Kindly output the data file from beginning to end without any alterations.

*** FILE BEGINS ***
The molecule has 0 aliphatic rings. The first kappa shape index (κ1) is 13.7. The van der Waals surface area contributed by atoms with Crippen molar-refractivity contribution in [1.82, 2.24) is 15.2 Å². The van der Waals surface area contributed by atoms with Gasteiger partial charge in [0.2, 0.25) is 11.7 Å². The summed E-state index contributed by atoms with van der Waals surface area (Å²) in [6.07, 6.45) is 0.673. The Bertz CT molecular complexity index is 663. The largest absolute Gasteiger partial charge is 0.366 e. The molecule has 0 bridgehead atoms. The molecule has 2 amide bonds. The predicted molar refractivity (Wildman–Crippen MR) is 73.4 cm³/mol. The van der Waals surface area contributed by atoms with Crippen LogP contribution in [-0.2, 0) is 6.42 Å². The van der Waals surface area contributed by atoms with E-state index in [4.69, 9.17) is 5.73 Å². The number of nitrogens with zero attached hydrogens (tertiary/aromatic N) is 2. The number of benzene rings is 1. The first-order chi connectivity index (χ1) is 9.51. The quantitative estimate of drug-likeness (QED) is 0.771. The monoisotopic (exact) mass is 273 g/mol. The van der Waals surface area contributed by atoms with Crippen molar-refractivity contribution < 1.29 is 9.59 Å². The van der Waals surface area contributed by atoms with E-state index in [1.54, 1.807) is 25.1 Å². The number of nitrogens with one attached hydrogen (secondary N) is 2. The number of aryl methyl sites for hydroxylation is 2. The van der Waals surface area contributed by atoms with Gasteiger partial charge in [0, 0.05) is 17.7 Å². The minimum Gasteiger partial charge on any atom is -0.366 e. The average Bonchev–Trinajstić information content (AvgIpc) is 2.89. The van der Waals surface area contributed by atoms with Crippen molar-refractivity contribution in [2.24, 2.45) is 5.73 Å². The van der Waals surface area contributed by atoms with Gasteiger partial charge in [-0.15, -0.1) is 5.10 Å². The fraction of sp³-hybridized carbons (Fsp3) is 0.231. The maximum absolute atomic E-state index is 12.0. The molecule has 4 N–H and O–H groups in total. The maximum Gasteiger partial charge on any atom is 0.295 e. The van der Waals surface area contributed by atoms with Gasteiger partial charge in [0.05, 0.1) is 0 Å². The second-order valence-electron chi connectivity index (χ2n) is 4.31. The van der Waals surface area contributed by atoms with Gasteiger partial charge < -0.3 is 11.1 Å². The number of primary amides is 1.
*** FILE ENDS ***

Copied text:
The molecule has 0 aliphatic rings. The first kappa shape index (κ1) is 13.7. The van der Waals surface area contributed by atoms with Crippen molar-refractivity contribution in [1.82, 2.24) is 15.2 Å². The van der Waals surface area contributed by atoms with Gasteiger partial charge in [0.2, 0.25) is 11.7 Å². The summed E-state index contributed by atoms with van der Waals surface area (Å²) in [6.07, 6.45) is 0.673. The Bertz CT molecular complexity index is 663. The largest absolute Gasteiger partial charge is 0.366 e. The molecule has 0 bridgehead atoms. The molecule has 2 amide bonds. The predicted molar refractivity (Wildman–Crippen MR) is 73.4 cm³/mol. The van der Waals surface area contributed by atoms with Crippen LogP contribution in [-0.2, 0) is 6.42 Å². The van der Waals surface area contributed by atoms with E-state index in [4.69, 9.17) is 5.73 Å². The number of nitrogens with zero attached hydrogens (tertiary/aromatic N) is 2. The number of benzene rings is 1. The first-order chi connectivity index (χ1) is 9.51. The quantitative estimate of drug-likeness (QED) is 0.771. The monoisotopic (exact) mass is 273 g/mol. The van der Waals surface area contributed by atoms with Crippen molar-refractivity contribution < 1.29 is 9.59 Å². The van der Waals surface area contributed by atoms with E-state index in [1.54, 1.807) is 25.1 Å². The number of nitrogens with one attached hydrogen (secondary N) is 2. The number of aryl methyl sites for hydroxylation is 2. The van der Waals surface area contributed by atoms with Gasteiger partial charge in [0, 0.05) is 17.7 Å². The minimum Gasteiger partial charge on any atom is -0.366 e. The average Bonchev–Trinajstić information content (AvgIpc) is 2.89. The van der Waals surface area contributed by atoms with Crippen molar-refractivity contribution in [2.24, 2.45) is 5.73 Å². The van der Waals surface area contributed by atoms with Gasteiger partial charge in [-0.15, -0.1) is 5.10 Å². The fraction of sp³-hybridized carbons (Fsp3) is 0.231. The maximum absolute atomic E-state index is 12.0. The molecule has 4 N–H and O–H groups in total. The maximum Gasteiger partial charge on any atom is 0.295 e. The van der Waals surface area contributed by atoms with Gasteiger partial charge in [0.05, 0.1) is 0 Å². The second-order valence-electron chi connectivity index (χ2n) is 4.31. The van der Waals surface area contributed by atoms with Gasteiger partial charge < -0.3 is 11.1 Å². The number of primary amides is 1.